• Documentation of information received shall be kept confidential and records should be kept for a maximum of 3 years.

Further to do’s of the employer:

• Consultation of the works council:

  • Depending on the structure of the reporting office (eg in the case of a whistleblower hotline), the works council has far-reaching co-determination rights under section 87 para. 1 no. 1 Works Constitution Act (BetrVG) and section 87 para. 87 para. 1 no. 6 BetrVG (introduction and use of technical equipment).
  • Employers should consult the works council in good time (to negotiate respective works agreements) to ensure that the system can be introduced in good time.

• Involvement of the data protection officer:

  • The data protection officer should be involved at an early stage in order to decide on the following data protection measures:
    • Carry out a data protection impact assessment.
    • Raise awareness among employees and, if necessary, adjust the duty of confidentiality and the duty to comply with GDPR requirements.
    • Use encryption and ensure secure data transfer, restrict access to data in the reporting system to a strict need-to-know basis, create an authorization concept, log data entries.
    • Adapting the data deletion policy.

Administrative fines:

  • Preventing a report and the subsequent communication, taking a prohibited retaliatory action or deliberately or recklessly disregarding the obligation of confidentiality is punishable by a fine of up to EUR 50,000.
  • Negligent breach of the confidentiality requirement is punishable by a fine of up to EUR 10,000.
  • Failure to comply with their obligation to establish and operate an internal reporting office is punishable by a fine of up to EUR 20,000.
  • The reference to Sections 30 and 130 of the Administrative Offenses Act allows the maximum limit to be increased tenfold in the case of serious infringements.

Whistleblower protection and how to deal with them:

  • Whistleblowers are protected by the obligation of the reporting office not to disclose their identity.
  • Whistleblowers shall be protected against reprisals, retaliation of any kind and pecuniary damages. Whistleblowers can claim damages in the case of the violation of prohibition of reprisals. However, there is no provision for compensation for non-material damages suffered by whistleblowers as a result of disclosing certain events.
  • Whistleblowers are given extensive protection, and the HinSchG provides for a shift in the burden of proof: In the future, the employer will have to prove that measures taken against employees are not related to the disclosure under the HinSchG.
  • On the other hand, a prerequisite for whistleblower protection is that whistleblowers have sufficient reason to believe that the information they reported or disclosed was true at the time of the report or disclosure. In addition, the information must concern violations that fall within the scope of the HinSchG, or at least the whistleblower must have sufficient reason to believe that this was the case at the time of the report or disclosure. Whistleblowers are liable for damages in cases of intentional or grossly negligent false reports or in cases of disclosure of false information.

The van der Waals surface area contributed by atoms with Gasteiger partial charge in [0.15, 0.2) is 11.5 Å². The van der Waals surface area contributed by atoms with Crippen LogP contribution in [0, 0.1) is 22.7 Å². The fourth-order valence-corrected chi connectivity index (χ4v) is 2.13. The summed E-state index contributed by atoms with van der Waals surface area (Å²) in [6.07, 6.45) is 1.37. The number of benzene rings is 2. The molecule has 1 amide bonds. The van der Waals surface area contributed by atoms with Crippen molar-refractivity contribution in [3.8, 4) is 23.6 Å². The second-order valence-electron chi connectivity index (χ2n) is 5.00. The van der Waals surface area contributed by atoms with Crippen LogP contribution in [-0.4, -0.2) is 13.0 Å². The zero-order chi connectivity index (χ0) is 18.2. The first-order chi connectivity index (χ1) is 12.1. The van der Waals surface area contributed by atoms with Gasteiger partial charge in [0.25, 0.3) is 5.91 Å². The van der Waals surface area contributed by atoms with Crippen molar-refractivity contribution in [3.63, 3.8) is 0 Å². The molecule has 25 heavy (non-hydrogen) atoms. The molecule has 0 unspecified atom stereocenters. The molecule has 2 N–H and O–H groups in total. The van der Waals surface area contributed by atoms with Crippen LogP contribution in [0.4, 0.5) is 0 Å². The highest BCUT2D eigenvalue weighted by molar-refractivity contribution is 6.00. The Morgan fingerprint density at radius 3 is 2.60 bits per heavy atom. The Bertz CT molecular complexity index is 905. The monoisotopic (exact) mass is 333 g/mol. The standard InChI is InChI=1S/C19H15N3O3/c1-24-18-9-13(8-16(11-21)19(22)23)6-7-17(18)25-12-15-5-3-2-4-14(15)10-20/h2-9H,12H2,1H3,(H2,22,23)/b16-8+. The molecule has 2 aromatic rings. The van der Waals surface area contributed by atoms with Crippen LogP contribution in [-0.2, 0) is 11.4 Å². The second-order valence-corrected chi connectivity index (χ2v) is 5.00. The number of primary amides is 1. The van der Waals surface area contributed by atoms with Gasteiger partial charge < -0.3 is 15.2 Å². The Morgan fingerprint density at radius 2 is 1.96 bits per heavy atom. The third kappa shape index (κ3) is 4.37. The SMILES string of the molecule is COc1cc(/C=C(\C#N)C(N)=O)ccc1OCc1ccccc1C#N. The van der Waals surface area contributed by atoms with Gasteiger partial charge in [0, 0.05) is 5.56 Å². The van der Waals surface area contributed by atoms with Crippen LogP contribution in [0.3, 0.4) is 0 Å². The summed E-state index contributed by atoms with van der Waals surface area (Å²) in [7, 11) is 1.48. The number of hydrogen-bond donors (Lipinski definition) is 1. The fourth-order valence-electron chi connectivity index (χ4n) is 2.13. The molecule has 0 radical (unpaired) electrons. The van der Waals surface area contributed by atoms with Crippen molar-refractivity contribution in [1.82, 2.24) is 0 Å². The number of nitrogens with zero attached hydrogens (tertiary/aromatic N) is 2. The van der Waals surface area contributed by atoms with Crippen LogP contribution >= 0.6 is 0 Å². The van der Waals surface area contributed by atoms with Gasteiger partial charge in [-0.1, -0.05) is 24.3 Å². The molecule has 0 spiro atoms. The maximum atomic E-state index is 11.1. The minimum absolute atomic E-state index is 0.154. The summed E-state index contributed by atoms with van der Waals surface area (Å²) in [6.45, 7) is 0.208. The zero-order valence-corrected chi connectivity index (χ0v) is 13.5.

• There is a legal presumption that a whistleblower’s disadvantage is a reprisal as a result of reporting a violation if the whistleblower claims this.
  • Employers must therefore document personnel decisions and the considerations behind them that affect whistleblowers. If the whistleblower alleges that he or she has been disadvantaged as a result of a previous whistleblowing, the employer must be able to prove that the decision does not constitute an unlawful sanction against the whistleblower. This may be relevant, for example, in relation to promotion decisions or in the termination of employment contracts.
  • Employers can thus protect themselves from whistleblowers who make a report out of non-objective considerations or to “discredit” others without sufficient suspicion to ward off labor law measures against themselves.

Practical implications and to do for employers

  • The HinSchG is expected to come into force mid-June 2023. Employers with 250 employees or more will hardly have any time left for implementation. Smaller employers, must tackle the law with a view to 17 December 2023.
  • Employers should become aware of the requirements of the HinSchG as soon as possible and take the following measures:
    • In view of potential liability risks, internal reporting offices should be set up without delay and embedded in an appropriate compliance management system.
    • Decide whether they want to operate the internal reporting office or outsource it to a law firm/external provider.
    • Determine the team responsible for the internal reporting office and the follow-up measures.
    • Define the processes from receiving a report to closing the case.
    • Consult the works council.
    • Consult the company’s data protection officer.
    • Draft FAQs and guidelines on the procedure and access to the whistleblower system for the employees.
    • Prepare training for the relevant team(s).
    • Prepare a data protection impact assessment and data protection notices.